AEMT - Association of Electrical and Mechanical Trades

16 May 2022
Don’t Let a Focus on Capital Expenditure Cost You in the Long Term
Regina Leite, Head of Product Marketing, IEC Low Voltage Motors at ABB Motion, explains how making the right investment in motor-driven systems can offer significant lifetime savings.

Faced with volatile energy prices and increasing pressure to cut emissions, decision-makers across every industry must contend with the same challenge: energy costs represent a major element of their operating expenses (OpEx). So how can they reduce it while maintaining high product or service quality and throughput? 

Focusing on the energy efficiency of motor-driven applications is a natural place to start. This is because electric motors are an essential component of processes in almost every industry. Estimates suggest that industrial motors use approximately 45% of the world's power, much of it from non-renewable sources and much of it lost to waste. Many older motors are extremely inefficient. And even motors installed in the past five years may not offer the highest levels of energy efficiency.

However, the energy efficiency of low voltage motors has increased dramatically in recent years due to technological advances and pressure from regulators. 

The exact savings depend on the specific application, but as an example, ABB's IE5 Synchronous reluctance motors (SynRM) offer up to 40% lower energy losses compared to IE3 motors. Furthermore, they significantly reduce energy consumption and CO2 emissions compared to commonly used IE3 induction motors.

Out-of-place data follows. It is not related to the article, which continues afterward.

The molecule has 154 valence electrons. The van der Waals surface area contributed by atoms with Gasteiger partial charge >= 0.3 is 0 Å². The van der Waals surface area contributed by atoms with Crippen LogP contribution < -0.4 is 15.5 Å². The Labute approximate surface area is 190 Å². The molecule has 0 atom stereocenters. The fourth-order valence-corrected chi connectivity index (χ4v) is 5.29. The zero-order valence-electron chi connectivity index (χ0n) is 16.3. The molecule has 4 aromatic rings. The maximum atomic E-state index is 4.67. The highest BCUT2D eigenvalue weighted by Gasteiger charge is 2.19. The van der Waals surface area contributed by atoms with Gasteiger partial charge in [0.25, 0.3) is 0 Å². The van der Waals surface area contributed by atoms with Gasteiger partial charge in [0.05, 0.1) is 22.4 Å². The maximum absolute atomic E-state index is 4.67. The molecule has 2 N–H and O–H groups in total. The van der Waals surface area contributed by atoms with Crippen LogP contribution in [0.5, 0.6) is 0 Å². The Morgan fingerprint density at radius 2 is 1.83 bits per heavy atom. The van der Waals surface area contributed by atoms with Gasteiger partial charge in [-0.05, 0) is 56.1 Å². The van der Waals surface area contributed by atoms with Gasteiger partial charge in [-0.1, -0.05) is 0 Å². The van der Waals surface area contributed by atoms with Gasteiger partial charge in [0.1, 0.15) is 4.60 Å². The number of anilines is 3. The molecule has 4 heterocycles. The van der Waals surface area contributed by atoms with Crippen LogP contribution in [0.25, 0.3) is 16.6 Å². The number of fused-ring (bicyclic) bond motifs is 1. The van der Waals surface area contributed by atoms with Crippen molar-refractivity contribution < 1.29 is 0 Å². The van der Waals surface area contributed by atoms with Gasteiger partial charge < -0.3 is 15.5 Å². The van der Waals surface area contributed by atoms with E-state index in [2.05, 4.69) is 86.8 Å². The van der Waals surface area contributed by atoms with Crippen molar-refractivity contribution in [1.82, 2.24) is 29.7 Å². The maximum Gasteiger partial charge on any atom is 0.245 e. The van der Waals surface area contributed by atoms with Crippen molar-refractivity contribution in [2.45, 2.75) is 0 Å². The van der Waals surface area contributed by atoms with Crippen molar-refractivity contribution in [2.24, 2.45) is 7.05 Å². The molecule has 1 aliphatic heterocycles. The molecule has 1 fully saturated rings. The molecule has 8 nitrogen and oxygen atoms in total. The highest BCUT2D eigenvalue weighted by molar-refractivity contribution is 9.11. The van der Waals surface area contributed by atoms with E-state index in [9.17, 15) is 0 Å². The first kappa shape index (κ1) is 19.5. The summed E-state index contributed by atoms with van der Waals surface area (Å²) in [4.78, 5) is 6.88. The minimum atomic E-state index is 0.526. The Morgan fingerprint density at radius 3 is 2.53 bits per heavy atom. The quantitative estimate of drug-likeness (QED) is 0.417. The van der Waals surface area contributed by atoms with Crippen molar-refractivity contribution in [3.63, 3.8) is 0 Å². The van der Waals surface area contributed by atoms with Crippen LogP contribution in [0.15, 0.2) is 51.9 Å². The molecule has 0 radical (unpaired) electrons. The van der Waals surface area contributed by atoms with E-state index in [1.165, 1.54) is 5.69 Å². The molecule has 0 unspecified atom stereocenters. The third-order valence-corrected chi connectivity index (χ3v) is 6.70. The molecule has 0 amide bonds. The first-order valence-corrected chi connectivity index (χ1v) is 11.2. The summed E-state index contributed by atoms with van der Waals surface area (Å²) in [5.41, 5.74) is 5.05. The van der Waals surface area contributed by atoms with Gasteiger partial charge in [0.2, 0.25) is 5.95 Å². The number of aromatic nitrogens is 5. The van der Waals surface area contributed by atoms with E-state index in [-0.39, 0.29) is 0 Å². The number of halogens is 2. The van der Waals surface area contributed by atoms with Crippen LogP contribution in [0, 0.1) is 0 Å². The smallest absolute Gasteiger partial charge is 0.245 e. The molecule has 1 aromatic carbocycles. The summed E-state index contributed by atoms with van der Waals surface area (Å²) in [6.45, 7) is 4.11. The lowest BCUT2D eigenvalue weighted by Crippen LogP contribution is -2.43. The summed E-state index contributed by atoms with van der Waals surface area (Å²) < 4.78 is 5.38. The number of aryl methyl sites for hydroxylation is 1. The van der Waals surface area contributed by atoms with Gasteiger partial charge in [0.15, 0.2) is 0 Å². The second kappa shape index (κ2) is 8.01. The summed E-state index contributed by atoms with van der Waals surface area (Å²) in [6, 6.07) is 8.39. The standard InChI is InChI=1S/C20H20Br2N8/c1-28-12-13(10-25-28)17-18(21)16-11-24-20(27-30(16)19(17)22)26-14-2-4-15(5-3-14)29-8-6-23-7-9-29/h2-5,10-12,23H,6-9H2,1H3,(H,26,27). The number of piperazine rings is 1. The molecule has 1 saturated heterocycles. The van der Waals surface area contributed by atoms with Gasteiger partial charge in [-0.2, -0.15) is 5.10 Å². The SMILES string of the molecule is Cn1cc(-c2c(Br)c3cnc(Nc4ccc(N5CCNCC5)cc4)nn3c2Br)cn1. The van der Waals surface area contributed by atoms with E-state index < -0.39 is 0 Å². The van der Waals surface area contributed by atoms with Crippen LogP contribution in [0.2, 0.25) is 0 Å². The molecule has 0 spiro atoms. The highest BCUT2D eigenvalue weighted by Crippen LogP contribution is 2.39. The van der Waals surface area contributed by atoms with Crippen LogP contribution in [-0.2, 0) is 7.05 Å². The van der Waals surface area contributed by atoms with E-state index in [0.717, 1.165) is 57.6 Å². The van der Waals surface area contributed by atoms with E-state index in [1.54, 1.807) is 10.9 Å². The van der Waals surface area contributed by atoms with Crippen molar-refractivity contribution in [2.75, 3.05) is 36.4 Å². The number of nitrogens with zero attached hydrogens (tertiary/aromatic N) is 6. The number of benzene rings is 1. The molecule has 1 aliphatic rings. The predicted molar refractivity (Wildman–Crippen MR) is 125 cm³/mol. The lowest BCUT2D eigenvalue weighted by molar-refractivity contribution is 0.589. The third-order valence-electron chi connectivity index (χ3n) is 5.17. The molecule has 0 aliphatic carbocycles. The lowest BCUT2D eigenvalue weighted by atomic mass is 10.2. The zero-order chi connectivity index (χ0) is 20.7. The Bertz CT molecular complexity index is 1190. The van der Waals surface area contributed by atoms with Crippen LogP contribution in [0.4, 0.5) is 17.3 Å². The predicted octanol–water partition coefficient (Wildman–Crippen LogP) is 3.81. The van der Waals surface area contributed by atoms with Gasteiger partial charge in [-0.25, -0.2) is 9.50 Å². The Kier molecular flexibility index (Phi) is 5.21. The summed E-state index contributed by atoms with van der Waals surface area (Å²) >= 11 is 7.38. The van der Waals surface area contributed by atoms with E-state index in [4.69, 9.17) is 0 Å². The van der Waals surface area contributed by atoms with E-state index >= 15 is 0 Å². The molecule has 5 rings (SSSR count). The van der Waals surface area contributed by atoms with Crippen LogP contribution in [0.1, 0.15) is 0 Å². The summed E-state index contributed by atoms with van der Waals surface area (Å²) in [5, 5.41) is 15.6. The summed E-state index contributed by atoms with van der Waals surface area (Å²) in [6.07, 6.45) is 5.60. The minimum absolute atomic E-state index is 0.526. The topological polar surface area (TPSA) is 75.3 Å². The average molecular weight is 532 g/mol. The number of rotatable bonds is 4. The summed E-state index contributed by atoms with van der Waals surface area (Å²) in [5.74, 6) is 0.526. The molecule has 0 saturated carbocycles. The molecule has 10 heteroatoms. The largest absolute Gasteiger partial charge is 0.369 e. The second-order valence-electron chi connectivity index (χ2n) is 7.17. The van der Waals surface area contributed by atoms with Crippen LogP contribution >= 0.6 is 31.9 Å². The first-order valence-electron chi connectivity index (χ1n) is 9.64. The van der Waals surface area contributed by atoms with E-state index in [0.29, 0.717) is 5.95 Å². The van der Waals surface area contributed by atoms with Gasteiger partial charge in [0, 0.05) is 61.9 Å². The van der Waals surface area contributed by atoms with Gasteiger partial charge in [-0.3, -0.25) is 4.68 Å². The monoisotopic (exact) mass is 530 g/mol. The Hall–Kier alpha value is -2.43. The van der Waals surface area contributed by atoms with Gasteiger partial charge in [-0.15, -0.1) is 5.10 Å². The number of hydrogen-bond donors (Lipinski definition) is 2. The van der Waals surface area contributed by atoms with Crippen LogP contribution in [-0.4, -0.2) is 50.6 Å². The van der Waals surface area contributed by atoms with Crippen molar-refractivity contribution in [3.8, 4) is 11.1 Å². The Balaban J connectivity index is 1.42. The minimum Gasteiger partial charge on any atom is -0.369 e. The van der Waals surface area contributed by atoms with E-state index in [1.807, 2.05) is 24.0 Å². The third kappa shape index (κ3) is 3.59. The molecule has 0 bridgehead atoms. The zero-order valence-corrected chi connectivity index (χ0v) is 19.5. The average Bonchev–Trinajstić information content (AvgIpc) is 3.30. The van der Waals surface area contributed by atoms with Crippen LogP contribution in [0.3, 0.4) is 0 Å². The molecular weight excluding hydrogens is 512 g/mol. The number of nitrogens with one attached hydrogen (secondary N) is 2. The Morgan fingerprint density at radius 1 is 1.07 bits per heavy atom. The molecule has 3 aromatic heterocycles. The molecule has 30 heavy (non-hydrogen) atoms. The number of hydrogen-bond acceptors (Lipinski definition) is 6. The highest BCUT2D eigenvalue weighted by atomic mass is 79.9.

The technoogy used in SynRM motors delivers up to 30°C lower winding temperatures and up to 15°C lower bearing temperatures which contribute to the lower energy losses. But this also increases reliability and extends the motor's lifetime while reducing the need for maintenance, which has the added benefit of reducing the total cost of ownership (TCO) of a system.

Taking a Systems Approach

Whereas industrial motors traditionally operate at full speed even when the load requirements are minimal – wastefully using a throttle valve to control the flow of water, for example – a variable speed drive (VSD) adjusts the speed and torque of the motor to match the precise requirements of the process. Because the relationship between motor speed and energy consumption is non-linear, even a 20% reduction in speed can result in energy savings of up to 25% or more. 

With a moderate investment to update electric motor technology to a VSD and IE5 motor package, the return on investment (ROI) can be achieved within as little as one year. Further, due to its reliability, the system will continue generating savings for a decade or more, and reduced downtime and ease of maintenance also contribute to significant savings.

For most facilities, energy is by far the greatest OpEx, and the majority of it is used by motors to drive fans, pumps, compressors, conveyors, and other machinery. Cutting energy use, therefore, is a direct route to reducing OpEx. With VSDs reducing energy consumption, a facility would see corresponding cuts to its energy bill and a significantly lower TCO. 

This was the case for the Bocholt sewage treatment plant in North Rhine-Westphalia, Germany. The facility invested in four SynRM motor and VSD packages for its second sludge pumping station. Combined with modifications to the impeller geometry, and the use of the VSDs to adjust the power applied in response to hydraulic load, the plant has cut energy consumption – a significant ongoing expense – by 40%. 

Ultimately, stakeholders face a classic CapEx-OpEx trade-off: a short-term increase in CapEx to invest in higher-quality, more efficient solutions that yield significant longterm OpEx savings and a far lower TCO. 

In addition, by failing to take advantage of more efficient technologies, facilities that do not upgrade are not only wasting money, but they are also failing in their obligation to tackle climate change.


ABB Motion

In this story: ABB - MOTION
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